Compared to other insects, ants have developed more complex olfactory systems that allow them to communicate using different types of pheromones.
Have you ever noticed an ant in your house, only to find the entire colony gone a week later? When you remove one or more ants, the rest of the colony mysteriously disappears.
Cell was released on June 14 Article Ants emit certain warning pheromones that activate a specific part of the ant’s brain and change the behavior of the entire organism.
According to A statement “Humans are not the only people with complex communication systems and societies,” says lead author Taylor Hart of Rockefeller University, published on phys.org.
“Compared to other insects, ants have developed more complex olfactory systems that allow them to communicate using different types of pheromones that signify different things.”
And he knows Pheromone It is any internal chemical secreted in minute amounts by one organism to induce a specific reaction in another organism of the same species.
Pheromones are distributed among insects and vertebrates, and are also found in crustaceans, but are less well known among birds.
Chemicals can be excreted through specialized glands or combined with other substances, such as urine, and can be freely released into the environment or deposited in carefully selected locations.
Pheromones are also used as attractants during the breeding season by some fungi, slime molds and algae.
Like humans, ants have their own kind of communication center in their brains, and this center interprets warning pheromones or “danger signals” from other ants.
This part of the ant’s brain may be more advanced than that of some other insects, such as bees.
“There seems to be a sensory axis in the ant brain that contains all the alarm pheromones that trigger panic feeding,” says lead author Daniel Croner of Rockefeller University.
The researchers used an engineered protein called “GCaMP” to scan the brain activity of clonal raider ants exposed to danger signals. “GCaMP” works by attaching itself to calcium ions excited by brain activity, and the resulting fluorescent chemical composition can be seen with high-resolution microscopes.
Panic response to ensure survival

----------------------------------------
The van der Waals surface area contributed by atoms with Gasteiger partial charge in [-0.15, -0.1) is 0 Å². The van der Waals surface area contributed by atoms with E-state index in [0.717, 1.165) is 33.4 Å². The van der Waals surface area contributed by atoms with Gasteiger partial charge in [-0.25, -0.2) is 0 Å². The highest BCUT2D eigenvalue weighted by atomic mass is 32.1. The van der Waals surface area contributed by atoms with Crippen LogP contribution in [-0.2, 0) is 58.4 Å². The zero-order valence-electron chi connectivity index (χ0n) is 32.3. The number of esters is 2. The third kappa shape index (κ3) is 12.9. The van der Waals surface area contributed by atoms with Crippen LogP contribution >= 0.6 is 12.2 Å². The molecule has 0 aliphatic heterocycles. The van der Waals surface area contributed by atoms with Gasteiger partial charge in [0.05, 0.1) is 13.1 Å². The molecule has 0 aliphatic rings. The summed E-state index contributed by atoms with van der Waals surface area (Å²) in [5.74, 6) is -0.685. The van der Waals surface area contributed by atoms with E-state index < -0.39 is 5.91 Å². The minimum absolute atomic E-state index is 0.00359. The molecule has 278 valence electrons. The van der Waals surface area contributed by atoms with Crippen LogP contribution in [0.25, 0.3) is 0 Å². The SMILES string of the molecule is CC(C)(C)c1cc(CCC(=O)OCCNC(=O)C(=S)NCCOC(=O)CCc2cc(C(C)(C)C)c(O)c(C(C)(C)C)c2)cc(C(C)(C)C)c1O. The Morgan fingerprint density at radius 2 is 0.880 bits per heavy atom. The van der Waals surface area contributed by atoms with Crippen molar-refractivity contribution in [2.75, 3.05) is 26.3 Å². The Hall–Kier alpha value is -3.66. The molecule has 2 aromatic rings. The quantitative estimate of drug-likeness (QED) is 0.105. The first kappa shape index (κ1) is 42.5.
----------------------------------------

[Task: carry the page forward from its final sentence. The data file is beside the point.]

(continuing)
When conducting the scans, the researchers observed that only a small part of the ants’ brains lit up in response to danger signals, but the ants displayed immediate and complex behavioral patterns. These patterns are called the “panic response” because they include actions such as flight, leaving the nest, and moving the offspring away from the nest to a safe place.
Ant species of different sizes use different pheromones to deliver different messages.
“In the wild, we think clonal raider ants typically have colony sizes of a few dozen to hundreds of individuals, which is very small compared to ant colonies,” Hart says.
“Often these small colonies have panic responses that manifest in alarm behavior because their main goal is to escape and survive, and they can’t put too many individuals at risk,” he added.
Regardless of species, ants segregate themselves within the colony by class and role, and ants in different classes and roles have slightly different anatomy.
The researchers chose clonal raider ants because they are easier to control.
To ensure consistency and make it easier to observe widespread patterns, the researchers used ants of the same sex in the same caste and role (worker ants).
“We can begin to see how these emotional representations are similar or different among ants,” says Hart.
“We’re looking at the distribution of roles,” Kronauer says. “Why do genetically similar individuals perform different tasks in the colony? How does this division of labor work?”
“Award-winning beer geek. Extreme coffeeaholic. Introvert. Avid travel specialist. Hipster-friendly communicator.”